State and federal agencies are investigating a 422.4-foot-long earthen-and-gravel dam on Barren Fork Creek built without necessary permits and stopping the flow of the creek.
"The Barren Fork is dammed up - it is no longer a free-flowing creek. Scum and algae are forming on the upside of the dam," Sean Charlton, a regulator with the U.S. Army Corps of Engineers, said Thursday.
Charlton viewed the site earlier with Ed Fite, director of the Oklahoma Scenic Rivers Commission, and water quality regulators with the Oklahoma Department of Environmental Quality. Fite said they went to the site after getting a complaint of bulldozing in the stream.
Charlton and Fite said they fear stagnant water will influence a fish kill soon if the dam is not breached.
"O.S. 82 (state law) prohibits construction of any dam on a scenic river," Fite said.
While the OSRC hasn't had oversight of the Barren Fork in Adair County for some time, the DEQ and the Attorney General's Office are looking into the matter, Fite said.
"We're currently sending out cease-and-desist letters to adjoining property owners and trying to get to the bottom of what's going on," Corps spokesman Ed Engelke said. "We don't know who did the work. We're doing an investigation."
DEQ media spokeswoman Monty Elder said the agency is investigating whether it should take enforcement action.
"There clearly is an earthen dam diverting the flow of water on the Barren Fork," she said.
Builder of dam could face $25,000 a day fine
Adair County court records reflect a 1,584-foot road bulldozed into the site comes from property belonging to Darryl Cates and the dam and road were built without a 404 Clean Water Permit, Engelke said.
"It doesn't lead from my property," Cates told the Phoenix after first saying there was no dam in the creek. Later, he said he could see the top of the dam from his property. Cates said he owns 450 acres in the vicinity.
Engelke said the investigation will entail who owns the land and who built the dam and road.
"Under the (federal) Clean Water Act, anyone doing construction within managed waters has to go through the permitting process," Engelke said. "This structure has not received that authorization."
Although the dam is already constructed, a 404 Clean Water Permit application can be filed, Engelke said. "But they have to stop what they're doing and apply for a permit."
In some instances the work could be authorized, Engelke said.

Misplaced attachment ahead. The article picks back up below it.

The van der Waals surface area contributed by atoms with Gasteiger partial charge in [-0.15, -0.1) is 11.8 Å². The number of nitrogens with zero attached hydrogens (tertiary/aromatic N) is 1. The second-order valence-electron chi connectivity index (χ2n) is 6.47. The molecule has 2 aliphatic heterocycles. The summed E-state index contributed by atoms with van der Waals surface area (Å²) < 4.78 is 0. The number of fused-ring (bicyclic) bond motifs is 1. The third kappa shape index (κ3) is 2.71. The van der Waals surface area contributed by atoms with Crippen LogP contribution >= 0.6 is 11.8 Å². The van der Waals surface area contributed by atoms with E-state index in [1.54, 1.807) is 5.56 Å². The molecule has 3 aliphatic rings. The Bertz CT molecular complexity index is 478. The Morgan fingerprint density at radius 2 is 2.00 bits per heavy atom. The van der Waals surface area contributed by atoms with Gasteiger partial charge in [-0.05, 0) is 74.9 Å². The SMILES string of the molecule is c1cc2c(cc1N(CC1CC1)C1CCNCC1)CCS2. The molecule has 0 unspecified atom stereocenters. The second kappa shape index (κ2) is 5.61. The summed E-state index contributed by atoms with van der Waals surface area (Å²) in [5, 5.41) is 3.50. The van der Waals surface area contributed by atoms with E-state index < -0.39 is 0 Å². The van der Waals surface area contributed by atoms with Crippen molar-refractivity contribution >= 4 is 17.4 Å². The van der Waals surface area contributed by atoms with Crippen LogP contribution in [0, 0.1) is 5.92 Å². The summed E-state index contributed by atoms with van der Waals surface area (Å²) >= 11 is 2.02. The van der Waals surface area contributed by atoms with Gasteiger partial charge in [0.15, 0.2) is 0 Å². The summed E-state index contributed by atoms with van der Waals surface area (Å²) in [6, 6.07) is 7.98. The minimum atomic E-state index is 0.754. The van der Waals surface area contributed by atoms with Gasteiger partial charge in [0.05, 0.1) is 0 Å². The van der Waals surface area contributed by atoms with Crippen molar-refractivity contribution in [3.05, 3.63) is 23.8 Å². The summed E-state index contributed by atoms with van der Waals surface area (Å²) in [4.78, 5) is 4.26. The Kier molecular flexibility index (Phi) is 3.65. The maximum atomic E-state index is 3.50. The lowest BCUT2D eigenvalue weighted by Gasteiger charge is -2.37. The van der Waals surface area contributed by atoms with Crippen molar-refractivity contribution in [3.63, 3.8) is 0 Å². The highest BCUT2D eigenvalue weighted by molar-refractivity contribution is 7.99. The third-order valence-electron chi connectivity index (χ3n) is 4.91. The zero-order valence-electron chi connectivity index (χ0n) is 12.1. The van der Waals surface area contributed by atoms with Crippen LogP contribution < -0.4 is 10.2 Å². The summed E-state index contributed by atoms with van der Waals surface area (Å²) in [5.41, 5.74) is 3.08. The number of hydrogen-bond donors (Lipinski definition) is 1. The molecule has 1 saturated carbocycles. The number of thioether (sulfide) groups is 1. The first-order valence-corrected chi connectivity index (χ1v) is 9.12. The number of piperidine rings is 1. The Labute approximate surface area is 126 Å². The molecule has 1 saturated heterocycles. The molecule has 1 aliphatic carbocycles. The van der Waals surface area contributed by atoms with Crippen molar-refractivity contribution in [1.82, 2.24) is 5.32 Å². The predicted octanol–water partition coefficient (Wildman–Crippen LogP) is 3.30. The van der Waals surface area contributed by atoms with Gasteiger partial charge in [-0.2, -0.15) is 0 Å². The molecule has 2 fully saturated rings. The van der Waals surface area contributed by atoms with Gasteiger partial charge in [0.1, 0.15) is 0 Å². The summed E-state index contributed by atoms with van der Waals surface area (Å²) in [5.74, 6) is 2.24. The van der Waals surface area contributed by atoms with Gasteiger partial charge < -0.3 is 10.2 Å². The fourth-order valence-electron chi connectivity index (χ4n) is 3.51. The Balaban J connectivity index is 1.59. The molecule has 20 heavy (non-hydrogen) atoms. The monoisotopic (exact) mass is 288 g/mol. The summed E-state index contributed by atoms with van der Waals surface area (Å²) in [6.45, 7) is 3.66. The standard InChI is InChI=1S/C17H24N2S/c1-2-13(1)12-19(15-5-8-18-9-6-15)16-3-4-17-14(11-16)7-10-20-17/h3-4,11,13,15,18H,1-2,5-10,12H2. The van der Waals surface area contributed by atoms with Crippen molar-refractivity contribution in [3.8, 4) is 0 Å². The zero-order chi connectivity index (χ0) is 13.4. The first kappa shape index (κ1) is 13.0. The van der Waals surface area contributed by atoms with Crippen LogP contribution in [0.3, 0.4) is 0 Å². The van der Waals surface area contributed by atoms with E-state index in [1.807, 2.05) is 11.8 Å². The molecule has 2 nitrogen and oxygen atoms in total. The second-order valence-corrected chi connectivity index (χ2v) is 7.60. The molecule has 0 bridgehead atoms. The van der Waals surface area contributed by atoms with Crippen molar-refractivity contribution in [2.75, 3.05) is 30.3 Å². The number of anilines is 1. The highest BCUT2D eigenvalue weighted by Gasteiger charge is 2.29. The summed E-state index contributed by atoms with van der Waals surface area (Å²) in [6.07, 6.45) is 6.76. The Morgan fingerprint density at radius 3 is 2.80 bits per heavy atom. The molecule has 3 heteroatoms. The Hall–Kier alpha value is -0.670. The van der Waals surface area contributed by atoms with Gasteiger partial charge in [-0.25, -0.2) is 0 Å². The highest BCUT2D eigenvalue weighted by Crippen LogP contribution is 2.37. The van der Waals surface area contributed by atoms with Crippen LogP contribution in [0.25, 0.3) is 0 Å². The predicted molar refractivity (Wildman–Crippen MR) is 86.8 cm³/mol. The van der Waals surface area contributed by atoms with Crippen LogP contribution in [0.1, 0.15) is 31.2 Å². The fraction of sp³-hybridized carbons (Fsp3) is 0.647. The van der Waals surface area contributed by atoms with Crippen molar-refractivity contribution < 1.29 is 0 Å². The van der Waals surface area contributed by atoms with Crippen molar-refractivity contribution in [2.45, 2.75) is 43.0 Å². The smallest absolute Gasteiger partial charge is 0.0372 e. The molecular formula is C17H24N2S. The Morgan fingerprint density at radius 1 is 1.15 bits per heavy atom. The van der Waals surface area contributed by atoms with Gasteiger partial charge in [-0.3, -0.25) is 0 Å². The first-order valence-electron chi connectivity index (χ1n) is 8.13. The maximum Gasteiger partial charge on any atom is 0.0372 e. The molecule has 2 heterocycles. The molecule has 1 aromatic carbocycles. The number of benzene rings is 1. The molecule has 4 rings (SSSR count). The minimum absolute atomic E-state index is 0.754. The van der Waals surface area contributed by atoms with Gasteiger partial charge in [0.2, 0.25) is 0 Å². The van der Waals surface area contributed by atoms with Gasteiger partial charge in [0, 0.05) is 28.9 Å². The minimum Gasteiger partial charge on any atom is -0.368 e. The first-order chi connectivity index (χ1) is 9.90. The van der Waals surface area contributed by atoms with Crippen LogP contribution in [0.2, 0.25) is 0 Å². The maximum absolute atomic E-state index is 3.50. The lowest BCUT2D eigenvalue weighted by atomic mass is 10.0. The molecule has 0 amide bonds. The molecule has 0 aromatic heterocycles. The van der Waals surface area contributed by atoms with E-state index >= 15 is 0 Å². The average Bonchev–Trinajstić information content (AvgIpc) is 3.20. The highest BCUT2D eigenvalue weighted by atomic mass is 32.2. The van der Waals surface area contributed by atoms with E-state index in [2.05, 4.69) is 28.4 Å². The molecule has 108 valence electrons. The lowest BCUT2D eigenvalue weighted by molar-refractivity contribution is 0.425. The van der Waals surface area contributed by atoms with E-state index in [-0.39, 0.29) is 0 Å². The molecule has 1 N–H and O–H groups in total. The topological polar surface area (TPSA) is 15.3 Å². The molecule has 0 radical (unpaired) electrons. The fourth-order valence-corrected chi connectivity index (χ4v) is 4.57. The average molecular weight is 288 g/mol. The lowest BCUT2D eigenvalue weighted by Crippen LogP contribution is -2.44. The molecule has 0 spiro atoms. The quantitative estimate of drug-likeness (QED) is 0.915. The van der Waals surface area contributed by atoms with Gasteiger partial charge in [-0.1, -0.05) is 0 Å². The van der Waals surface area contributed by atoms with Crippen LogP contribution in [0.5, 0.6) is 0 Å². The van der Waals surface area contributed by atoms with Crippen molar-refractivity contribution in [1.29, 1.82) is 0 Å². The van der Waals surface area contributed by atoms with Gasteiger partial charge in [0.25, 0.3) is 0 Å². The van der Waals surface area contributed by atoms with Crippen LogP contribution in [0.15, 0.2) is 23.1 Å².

"In this instance, the fact it occurred in high quality waters, it is more likely that it will have to be removed at the expense of the person who did the work."
Violating the Clean Water Act calls for fines of $25,000 per day. The fine starts from the day they're told they have to remove it, Engelke said.
Regulators say dam could cause fish kill
Fite e-mailed Attorney General Drew Edmondson and others last week that he had "inspected probably the worst direct degradation impact to an Oklahoma-designated Scenic River Area ever observed."
The dam is 6- to 8-feet high across the main stream portion of the Barren Fork, Fite said.
"The dam appears to have been built for the purpose of influencing the creek to be diverted into an old stream bed," Fite said.
There is water "trickling" through the dam to the main stream channel, but on the upstream side, the water is pooling and algae growth is "rampant," Fite said.
Fite estimated that gravel was borrowed from the stream over an area 600 feet long and anywhere from 50 feet to 200 feet in width and 2 to 4 feet in depth.
"I had heard that some of my neighbors said that I had dammed the creek," Cates said. "I don't know anything about it. I've got kind of an access problem down here in that the only way I can get up there is on a 4-wheeler."
Engelke said when a Corps regulator talked with Cates earlier that Cates suggested the regulator talk with District 2 Adair County Commissioner Sam Chandler.
Cates said Chandler owns 100 acres divided by Barren Fork Creek, below the Falls.
Cates said he wasn't inferring to the Corps regulator that Chandler built the dam or the road.
"Sam ain't no dummy," Cates said. "It would take a dummy to do something like that (build the dam and road). Sam Chandler is a long ways from a dummy."
When Cates was told regulators got complaints of a huge bulldozer on Cates' property near the new road, Cates said: "Hasn't been a bulldozer come through my place."
County Commissioner says work done insignificant
Chandler said he went to the site Sunday "to see what somebody had done" after he got calls about the alleged dam.
"This don't amount to anything - it's a piss-ant (insignificant) site," Chandler said, denying the construction amounted to a dam over the Barren Fork. "It's not damaging that creek."
Chandler said he got a phone message from a Corps regulator and tried to call him back but hadn't talked with him as of Thursday.
Fite said the dam and road "is a very serious matter ... nobody communicated with anybody. It was reported to us by folks living in the area. Barren Fork Creek has been impounded.
"There is a low flow. It is impacted downstream and upstream."
Rick Stubblefield, chairman of the OSRC and the Adair County elected representative to the agency said: "This is so out of bounds."
You can reach reporter Donna Hales at 684-2923 or firstname.lastname@example.org.
Originally published July 29, 2005